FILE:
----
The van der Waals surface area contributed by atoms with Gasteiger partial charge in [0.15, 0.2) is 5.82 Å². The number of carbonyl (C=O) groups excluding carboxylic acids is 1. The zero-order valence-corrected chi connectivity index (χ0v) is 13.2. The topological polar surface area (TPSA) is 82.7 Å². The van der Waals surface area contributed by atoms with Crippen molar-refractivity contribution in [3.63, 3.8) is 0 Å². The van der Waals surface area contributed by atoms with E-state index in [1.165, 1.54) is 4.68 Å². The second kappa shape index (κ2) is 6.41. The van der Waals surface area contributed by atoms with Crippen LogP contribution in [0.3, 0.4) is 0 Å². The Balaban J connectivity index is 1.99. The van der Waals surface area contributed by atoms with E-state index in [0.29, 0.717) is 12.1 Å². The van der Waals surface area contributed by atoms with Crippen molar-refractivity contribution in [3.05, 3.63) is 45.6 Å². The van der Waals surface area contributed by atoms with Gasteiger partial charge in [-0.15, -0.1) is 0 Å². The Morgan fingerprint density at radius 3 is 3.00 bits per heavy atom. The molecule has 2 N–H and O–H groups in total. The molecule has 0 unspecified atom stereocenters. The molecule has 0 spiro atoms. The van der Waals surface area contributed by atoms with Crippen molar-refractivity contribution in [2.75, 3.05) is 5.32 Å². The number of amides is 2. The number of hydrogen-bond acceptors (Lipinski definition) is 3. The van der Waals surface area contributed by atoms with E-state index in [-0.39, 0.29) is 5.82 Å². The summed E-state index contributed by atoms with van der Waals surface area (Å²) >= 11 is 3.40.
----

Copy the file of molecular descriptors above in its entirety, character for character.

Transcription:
The van der Waals surface area contributed by atoms with Gasteiger partial charge in [0.15, 0.2) is 5.82 Å². The number of carbonyl (C=O) groups excluding carboxylic acids is 1. The zero-order valence-corrected chi connectivity index (χ0v) is 13.2. The topological polar surface area (TPSA) is 82.7 Å². The van der Waals surface area contributed by atoms with Crippen molar-refractivity contribution in [3.63, 3.8) is 0 Å². The van der Waals surface area contributed by atoms with E-state index in [1.165, 1.54) is 4.68 Å². The second kappa shape index (κ2) is 6.41. The van der Waals surface area contributed by atoms with Crippen LogP contribution in [0.3, 0.4) is 0 Å². The Balaban J connectivity index is 1.99. The van der Waals surface area contributed by atoms with E-state index in [0.29, 0.717) is 12.1 Å². The van der Waals surface area contributed by atoms with Crippen molar-refractivity contribution in [3.05, 3.63) is 45.6 Å². The van der Waals surface area contributed by atoms with Gasteiger partial charge in [-0.15, -0.1) is 0 Å². The Morgan fingerprint density at radius 3 is 3.00 bits per heavy atom. The molecule has 2 N–H and O–H groups in total. The molecule has 0 unspecified atom stereocenters. The molecule has 0 spiro atoms. The van der Waals surface area contributed by atoms with Crippen molar-refractivity contribution in [2.75, 3.05) is 5.32 Å². The number of amides is 2. The number of hydrogen-bond acceptors (Lipinski definition) is 3. The van der Waals surface area contributed by atoms with E-state index in [-0.39, 0.29) is 5.82 Å². The summed E-state index contributed by atoms with van der Waals surface area (Å²) >= 11 is 3.40.